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      2. ladyofthecakes Post author

        Stats? Am looking at some right now (for work) and it’s less than delightful. Good luck!

        Good to hear you’re on the mend. But awrh, another surgery 😦

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      3. wannabe polyglot

        Stats was really painful, about 5x the workload of the English course, but I’m just about done with these two. Finals are in two weeks.

        No, sorry meant that I hope I won’t need another surgery. Fingers crossed!

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      4. ladyofthecakes Post author

        Oh, so it’s the very last round of exams for you? Great! You can crank up the Portuguese again once that’s out of the way. Come over to Portugal, I’ll meet you there πŸ˜‰

        Soz, I misunderstood… OK, so it’s just plenty of physio for you. Tedious, but necessary, I guess!

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      5. wannabe polyglot

        No, sadly it’s not quite done, but I’ll take a break for the summer. Oh man, if I wasn’t a poor cripple I’d be seriously tempted!

        You know, I wonder sometimes how necessary physio really is… alas the surgeon is very keen on it and I shall keep him happy so he won’t reach for the scalpel again.

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  5. bevchen

    Great post, as always. And you’ve reminded me (again) that I really need to get back to my Spanish learning. I was all enthusiastic for about two weeks, then life got in the way again…

    I absolutely LOVE the photo you’ve used in this post!

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  6. Kim in Fiji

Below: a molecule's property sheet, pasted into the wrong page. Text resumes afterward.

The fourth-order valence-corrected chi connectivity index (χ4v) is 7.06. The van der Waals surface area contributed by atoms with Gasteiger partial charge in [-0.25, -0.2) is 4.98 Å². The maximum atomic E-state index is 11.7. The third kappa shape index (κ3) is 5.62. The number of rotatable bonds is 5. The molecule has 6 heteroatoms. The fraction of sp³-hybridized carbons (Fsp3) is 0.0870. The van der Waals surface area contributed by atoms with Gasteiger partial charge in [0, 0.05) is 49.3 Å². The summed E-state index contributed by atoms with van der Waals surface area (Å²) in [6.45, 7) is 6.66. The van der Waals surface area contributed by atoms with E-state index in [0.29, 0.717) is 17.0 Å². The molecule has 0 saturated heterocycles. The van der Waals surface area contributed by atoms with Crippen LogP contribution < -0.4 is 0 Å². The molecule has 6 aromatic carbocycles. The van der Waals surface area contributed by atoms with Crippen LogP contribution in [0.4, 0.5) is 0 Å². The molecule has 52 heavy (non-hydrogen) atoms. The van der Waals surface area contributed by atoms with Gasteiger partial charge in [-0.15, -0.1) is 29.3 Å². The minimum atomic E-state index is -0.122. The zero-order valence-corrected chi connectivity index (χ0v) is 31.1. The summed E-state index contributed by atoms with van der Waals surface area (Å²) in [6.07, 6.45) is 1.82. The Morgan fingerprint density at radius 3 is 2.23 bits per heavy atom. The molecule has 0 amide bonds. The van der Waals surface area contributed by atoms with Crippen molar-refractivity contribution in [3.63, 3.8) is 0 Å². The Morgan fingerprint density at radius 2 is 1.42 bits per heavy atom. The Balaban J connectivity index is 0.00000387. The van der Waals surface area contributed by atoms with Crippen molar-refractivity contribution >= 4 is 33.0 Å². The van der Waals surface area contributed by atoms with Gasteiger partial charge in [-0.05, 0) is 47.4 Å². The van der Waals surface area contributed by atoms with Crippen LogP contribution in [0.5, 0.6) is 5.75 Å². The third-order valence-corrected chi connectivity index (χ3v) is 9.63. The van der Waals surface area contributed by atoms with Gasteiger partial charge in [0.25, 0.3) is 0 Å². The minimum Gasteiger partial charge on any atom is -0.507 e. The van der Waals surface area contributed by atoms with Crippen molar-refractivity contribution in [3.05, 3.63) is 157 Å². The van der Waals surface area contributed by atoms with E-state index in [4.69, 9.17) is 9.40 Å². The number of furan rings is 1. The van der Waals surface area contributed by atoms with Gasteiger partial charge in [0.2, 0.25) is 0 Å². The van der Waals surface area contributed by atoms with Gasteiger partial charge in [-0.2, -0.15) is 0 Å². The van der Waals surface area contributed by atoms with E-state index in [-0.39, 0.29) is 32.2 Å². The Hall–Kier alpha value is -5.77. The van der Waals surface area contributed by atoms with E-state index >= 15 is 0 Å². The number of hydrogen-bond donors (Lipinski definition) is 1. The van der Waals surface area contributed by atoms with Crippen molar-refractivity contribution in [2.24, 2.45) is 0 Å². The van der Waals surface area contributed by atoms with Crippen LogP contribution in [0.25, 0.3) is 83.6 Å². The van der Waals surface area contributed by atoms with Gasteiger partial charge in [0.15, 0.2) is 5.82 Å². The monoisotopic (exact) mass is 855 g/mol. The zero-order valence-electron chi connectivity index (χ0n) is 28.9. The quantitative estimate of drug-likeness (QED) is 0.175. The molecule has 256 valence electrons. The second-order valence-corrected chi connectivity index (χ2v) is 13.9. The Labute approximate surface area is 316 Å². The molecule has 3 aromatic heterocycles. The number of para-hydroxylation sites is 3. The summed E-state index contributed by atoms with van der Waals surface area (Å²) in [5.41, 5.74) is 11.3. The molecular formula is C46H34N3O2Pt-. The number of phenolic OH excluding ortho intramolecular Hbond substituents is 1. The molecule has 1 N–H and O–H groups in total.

I’m another fan of the language posts. Just out of curiosity – what would YOU do if your target language was a local pidgin that did not have books or broadcasts available?

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    1. ladyofthecakes Post author

      That’s a tough one… I already struggle to find enough stuff in European Portuguese, coz most of the material available online is Brazilian. I guess you’d have to engage in some well-structured language tandems with people who understand their own language and know how to explain things. Not every random native speaker is useful… gotta be selective. Perseverance will get you there. Good luck!

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  7. linnetmoss

    Laughing my arse off at the fat dick πŸ˜‰ But seriously, I was taken with the image of your mother handling every item in the house when it had to be torn down (!). There is something very moving about that. No pun intended.

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    1. ladyofthecakes Post author

      Linda always has to get that one in somewhere πŸ˜‰

      The house… it’s weird… a completely different building now stands there in its spot. This is how we know we’re getting old, when the pivotal places that marked our childhood have changed beyond recognition.

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  8. y. prior

    nicely written – and your love for language is inspiring – and loved the point about input!!!
    and this….
    β€œtrust the process”
    πŸ™‚

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  9. barbedwords

    I’m always gripped by guilt after reading one of your language posts…I’m totally in the comfort zone where I can function ok so there’s no pressure to improve my Italian any further. Plus I go back to England for two months in the summer and by the time I return, I struggle to remember how to say ‘two coffees please!’

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    1. ladyofthecakes Post author

      Well, we all have different things we feel passionate about and which motivate us. Languages just aren’t your thing. You wrote a book instead! Not exactly chicken shit…

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  10. Anna